This morning, an article was published in the Telegraph that inaccurately reports on how much money we spend on our charitable work. We want to correct that and provide you with the right information.
We need to raise £37.7m a year to keep our health care services running. Fundraising plays a crucial part in helping us to achieve this.
Our fundraised income comes from a variety of sources making it hard to make like for like comparisons across charities. Our income comes from legacies, events, regular and one off donations, support from corporate partners, donations from trusts and through community fundraising. And we also raise income through our 450 high street charity shops.
Compared to other ways of raising money for charity, shops are a very different, based on business principles where a customer buys something with a price attached to it, rather than making a cash donation.
Our 450 shops play an enormous part in raising money to help us provide more incredible care, generating £14m to support our work. But, as is the case with all charity shops, we have to spend a lot (£45.6m in 2014/15) to generate these funds.
And although we benefit from business rate reductions and the priceless contribution of our thousands of volunteers, we do have to pay full commercial rates for rent, utilities and services - as well as shop staff, stock collection and shop maintenance costs.
We’re now the 4th largest charity retailer in the UK and our shops play an invaluable part in helping us do what we do, but these costs can sometimes make us look like a ‘cost heavy’ organisation when compared with other charities without shops or with a smaller retail operation.
We know that charity shops also play a big part in the local community by providing volunteering opportunities, recycling clothes, toys, furniture and other household items as well as providing an alternative way for people to support a charitable cause. Not everyone wants to - or is able to - support charity through cash donations and many people like to help support our important work by giving in this way.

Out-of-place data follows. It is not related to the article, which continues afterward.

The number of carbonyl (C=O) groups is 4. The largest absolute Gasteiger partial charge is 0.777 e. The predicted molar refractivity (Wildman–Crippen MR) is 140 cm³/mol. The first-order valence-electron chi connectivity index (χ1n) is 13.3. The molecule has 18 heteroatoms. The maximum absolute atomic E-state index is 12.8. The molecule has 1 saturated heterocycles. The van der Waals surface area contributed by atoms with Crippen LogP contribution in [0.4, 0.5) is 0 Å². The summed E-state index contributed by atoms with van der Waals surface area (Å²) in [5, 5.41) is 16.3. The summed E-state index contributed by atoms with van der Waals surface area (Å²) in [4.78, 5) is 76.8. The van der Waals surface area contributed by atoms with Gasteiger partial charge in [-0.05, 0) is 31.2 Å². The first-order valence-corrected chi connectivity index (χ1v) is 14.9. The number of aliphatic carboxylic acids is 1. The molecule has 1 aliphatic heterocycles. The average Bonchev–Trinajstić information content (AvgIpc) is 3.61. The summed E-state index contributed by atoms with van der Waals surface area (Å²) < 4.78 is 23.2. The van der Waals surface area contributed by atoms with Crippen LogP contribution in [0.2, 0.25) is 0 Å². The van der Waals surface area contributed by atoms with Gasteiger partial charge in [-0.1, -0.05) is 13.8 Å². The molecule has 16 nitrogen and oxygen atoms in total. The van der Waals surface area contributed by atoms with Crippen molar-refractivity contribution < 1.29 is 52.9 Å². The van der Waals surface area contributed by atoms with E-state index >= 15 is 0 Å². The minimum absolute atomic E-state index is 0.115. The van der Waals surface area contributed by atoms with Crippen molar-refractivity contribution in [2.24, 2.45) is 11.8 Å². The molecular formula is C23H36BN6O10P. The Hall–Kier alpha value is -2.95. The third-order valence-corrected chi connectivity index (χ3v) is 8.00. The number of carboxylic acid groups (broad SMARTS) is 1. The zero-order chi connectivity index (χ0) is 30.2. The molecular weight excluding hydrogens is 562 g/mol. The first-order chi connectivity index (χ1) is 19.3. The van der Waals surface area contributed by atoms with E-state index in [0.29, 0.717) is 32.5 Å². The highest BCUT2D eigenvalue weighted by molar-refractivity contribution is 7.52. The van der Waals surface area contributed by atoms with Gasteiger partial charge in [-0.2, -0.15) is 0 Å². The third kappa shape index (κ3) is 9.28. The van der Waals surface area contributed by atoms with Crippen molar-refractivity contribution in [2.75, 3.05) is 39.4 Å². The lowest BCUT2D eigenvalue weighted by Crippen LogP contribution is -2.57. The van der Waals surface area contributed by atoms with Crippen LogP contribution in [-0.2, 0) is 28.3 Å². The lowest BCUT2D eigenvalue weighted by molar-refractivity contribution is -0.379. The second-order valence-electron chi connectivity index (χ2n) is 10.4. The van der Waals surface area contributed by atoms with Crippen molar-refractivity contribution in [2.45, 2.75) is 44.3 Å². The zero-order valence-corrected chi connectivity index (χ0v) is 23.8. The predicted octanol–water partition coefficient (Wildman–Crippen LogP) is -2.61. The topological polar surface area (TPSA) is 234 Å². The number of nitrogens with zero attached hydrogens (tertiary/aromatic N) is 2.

We have a national fundraising team who manage legacies, corporate partnerships, individual giving and our lottery too. And we also have six hospice based fundraising teams working hard to raise funds and awareness in their communities.
We spend 72p of every pound we are given on providing incredible care. The figure is variable and it only takes one or two large donations in any year to push the ratio much higher.
2014/15 was an extraordinary year for us at Sue Ryder. Within the overall cost and income figures in our financial report, we have included two fundraising projects as well as our usual fundraising activity.
1. Our successful appeal to build a new hospice within the grounds of Thorpe Hall in Peterborough (£0.25m costs and £1.0m income) which finished in June 2015.
2. The first year of our three year charity partnership with Morrisons (£0.6m costs and £2.4m income). These costs include the first year costs of implementing new healthcare services and service expansion funded by our Morrisons partnership, including the new community health care services, family support teams and the development of our Online Community and Support.
These two projects show a ratio of 75p returned from each pound raised, however the nature of these areas makes the numbers very volatile from year to year, particularly for the Morrisons project where these services are still in their infancy and we are committed to continue investing in them as they grow.
Excluding these two projects, our remaining fundraising income and costs are £12.3m and £3.5m respectively. This means that we are spending 72p of every pound we receive on our charitable aims of providing incredible hospice and neurological care.
You help us provide incredible care
Our fundraising and retail team are here to raise money to fund our work but we can’t do it without you. People support us in all kinds of ways – giving up time, clearing out their wardrobes, donating money, putting on community events, and spreading the word about what we do. Without this help we simply wouldn’t be able to carry on providing the services that so many depend on.